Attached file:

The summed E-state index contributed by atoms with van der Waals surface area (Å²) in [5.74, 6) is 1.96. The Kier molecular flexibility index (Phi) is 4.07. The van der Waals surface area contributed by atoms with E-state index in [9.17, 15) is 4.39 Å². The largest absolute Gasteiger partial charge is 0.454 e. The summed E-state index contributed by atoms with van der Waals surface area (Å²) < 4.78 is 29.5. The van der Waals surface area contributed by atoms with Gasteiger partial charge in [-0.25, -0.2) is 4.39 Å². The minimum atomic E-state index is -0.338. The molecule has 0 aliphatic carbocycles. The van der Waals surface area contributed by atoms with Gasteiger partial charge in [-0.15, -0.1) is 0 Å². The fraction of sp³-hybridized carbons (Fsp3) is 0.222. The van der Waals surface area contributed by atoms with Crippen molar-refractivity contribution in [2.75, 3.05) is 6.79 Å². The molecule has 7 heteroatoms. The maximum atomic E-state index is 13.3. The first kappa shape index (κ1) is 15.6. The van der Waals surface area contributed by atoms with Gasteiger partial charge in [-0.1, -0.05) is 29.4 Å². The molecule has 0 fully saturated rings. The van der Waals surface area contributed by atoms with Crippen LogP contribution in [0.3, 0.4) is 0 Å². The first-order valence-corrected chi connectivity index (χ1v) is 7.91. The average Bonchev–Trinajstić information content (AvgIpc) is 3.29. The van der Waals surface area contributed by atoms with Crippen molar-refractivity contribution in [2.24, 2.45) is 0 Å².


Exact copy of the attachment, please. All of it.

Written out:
The summed E-state index contributed by atoms with van der Waals surface area (Å²) in [5.74, 6) is 1.96. The Kier molecular flexibility index (Phi) is 4.07. The van der Waals surface area contributed by atoms with E-state index in [9.17, 15) is 4.39 Å². The largest absolute Gasteiger partial charge is 0.454 e. The summed E-state index contributed by atoms with van der Waals surface area (Å²) < 4.78 is 29.5. The van der Waals surface area contributed by atoms with Gasteiger partial charge in [-0.25, -0.2) is 4.39 Å². The minimum atomic E-state index is -0.338. The molecule has 0 aliphatic carbocycles. The van der Waals surface area contributed by atoms with Gasteiger partial charge in [-0.15, -0.1) is 0 Å². The fraction of sp³-hybridized carbons (Fsp3) is 0.222. The van der Waals surface area contributed by atoms with Crippen molar-refractivity contribution in [2.75, 3.05) is 6.79 Å². The molecule has 7 heteroatoms. The maximum atomic E-state index is 13.3. The first kappa shape index (κ1) is 15.6. The van der Waals surface area contributed by atoms with Gasteiger partial charge in [-0.1, -0.05) is 29.4 Å². The molecule has 0 fully saturated rings. The van der Waals surface area contributed by atoms with Crippen LogP contribution in [0.3, 0.4) is 0 Å². The first-order valence-corrected chi connectivity index (χ1v) is 7.91. The average Bonchev–Trinajstić information content (AvgIpc) is 3.29. The van der Waals surface area contributed by atoms with Crippen molar-refractivity contribution in [2.24, 2.45) is 0 Å².